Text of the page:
Basic equations

  • Masaki Satoh
Part of the Springer Praxis Books book series (PRAXIS)


Many characteristics of atmospheric general circulation, particularly mid-latitude circulation, are described by the equations for dry air, where air that contains no water vapor is referred to as dry air. This chapter summarizes the basic physical properties of dry air. Most of the contents in this chapter are general characteristics of fluid dynamics, and are not necessarily specific to atmospheric motions. However, the basic equations described in this chapter are frequently invoked for consideration of atmospheric circulations, and are used in the following chapters.


Angular Momentum Potential Temperature Potential Vorticity Inertial Frame Thermodynamic Variable 
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References and suggested reading

  1. Batchelor, G. K., 1967: Fluid Dynamics. Cambridge University Press, Cambridge, UK, 615 pp.Google Scholar
  2. de Groot, S.R. and Mazur, P., 1984: Non-equilibrium thermodynamics. Dover, New York, 510 pp.Google Scholar
  3. Landau, L. and Lifshitz, E.M., 1987: Fluid Mechanics, 2nd ed. Butterworth- Heinemann, Oxford, UK, 539 pp.Google Scholar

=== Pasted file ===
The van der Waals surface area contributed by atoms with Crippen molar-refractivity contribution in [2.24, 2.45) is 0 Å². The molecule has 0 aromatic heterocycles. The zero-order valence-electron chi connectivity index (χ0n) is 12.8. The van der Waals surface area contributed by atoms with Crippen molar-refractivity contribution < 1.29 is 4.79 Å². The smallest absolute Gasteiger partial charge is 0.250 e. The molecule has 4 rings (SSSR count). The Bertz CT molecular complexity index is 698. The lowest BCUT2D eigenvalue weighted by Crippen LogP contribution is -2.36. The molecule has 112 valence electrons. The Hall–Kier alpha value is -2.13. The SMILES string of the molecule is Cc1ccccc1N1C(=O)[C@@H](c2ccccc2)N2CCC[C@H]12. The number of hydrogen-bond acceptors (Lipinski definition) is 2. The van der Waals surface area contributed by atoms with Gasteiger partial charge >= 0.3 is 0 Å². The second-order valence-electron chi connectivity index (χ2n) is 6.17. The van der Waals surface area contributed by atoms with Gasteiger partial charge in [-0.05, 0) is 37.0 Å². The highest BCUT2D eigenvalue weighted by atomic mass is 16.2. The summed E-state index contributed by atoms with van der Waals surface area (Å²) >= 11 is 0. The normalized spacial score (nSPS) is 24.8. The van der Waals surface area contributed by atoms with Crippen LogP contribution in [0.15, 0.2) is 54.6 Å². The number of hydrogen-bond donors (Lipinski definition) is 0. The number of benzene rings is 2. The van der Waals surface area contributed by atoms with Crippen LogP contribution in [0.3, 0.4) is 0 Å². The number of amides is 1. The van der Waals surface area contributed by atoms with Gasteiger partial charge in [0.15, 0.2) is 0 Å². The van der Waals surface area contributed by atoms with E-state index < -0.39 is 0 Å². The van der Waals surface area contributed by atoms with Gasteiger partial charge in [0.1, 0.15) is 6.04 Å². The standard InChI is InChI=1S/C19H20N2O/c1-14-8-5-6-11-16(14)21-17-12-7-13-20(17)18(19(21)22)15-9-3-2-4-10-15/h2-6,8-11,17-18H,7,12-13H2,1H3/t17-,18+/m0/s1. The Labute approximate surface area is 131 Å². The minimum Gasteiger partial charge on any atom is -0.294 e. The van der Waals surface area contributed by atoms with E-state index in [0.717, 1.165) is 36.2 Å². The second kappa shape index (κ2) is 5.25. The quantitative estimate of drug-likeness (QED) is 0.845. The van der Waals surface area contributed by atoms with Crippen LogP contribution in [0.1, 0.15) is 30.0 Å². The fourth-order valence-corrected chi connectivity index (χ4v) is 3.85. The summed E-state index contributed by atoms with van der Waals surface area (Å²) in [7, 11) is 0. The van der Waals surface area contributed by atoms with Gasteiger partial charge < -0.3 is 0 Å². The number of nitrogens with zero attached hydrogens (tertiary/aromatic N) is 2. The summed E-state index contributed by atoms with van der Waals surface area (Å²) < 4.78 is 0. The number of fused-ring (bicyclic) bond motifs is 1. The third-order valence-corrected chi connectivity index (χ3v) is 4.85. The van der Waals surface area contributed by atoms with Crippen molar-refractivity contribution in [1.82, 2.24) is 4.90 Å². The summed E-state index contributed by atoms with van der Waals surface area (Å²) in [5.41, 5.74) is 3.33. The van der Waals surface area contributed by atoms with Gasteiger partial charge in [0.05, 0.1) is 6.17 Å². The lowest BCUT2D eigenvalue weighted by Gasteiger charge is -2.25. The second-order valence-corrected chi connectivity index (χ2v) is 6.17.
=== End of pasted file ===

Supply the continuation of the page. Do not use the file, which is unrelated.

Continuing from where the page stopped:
4. Pedlosky, J., 1987: Geophysical Fluid Dynamics, 2nd ed. Springer-Verlag, New York, 710 pp.Google Scholar
  5. Salmon, R., 1998: Lectures on Geophysical Fluid Dynamics. Oxford University Press, New York, 378 pp.Google Scholar
  6. Shepherd, T.G., 1990: Symmetric conservation laws, and Hamiltonian structure in geophysical fluid dynamics. Advances in Geophys., 32, 287–338.CrossRefGoogle Scholar

Copyright information

© Springer-Verlag Berlin Heidelberg 2014

Authors and Affiliations

  • Masaki Satoh
    • 1
  1. 1.Atmosphere and Ocean Research InstituteThe University of TokyoKashiwaJapan

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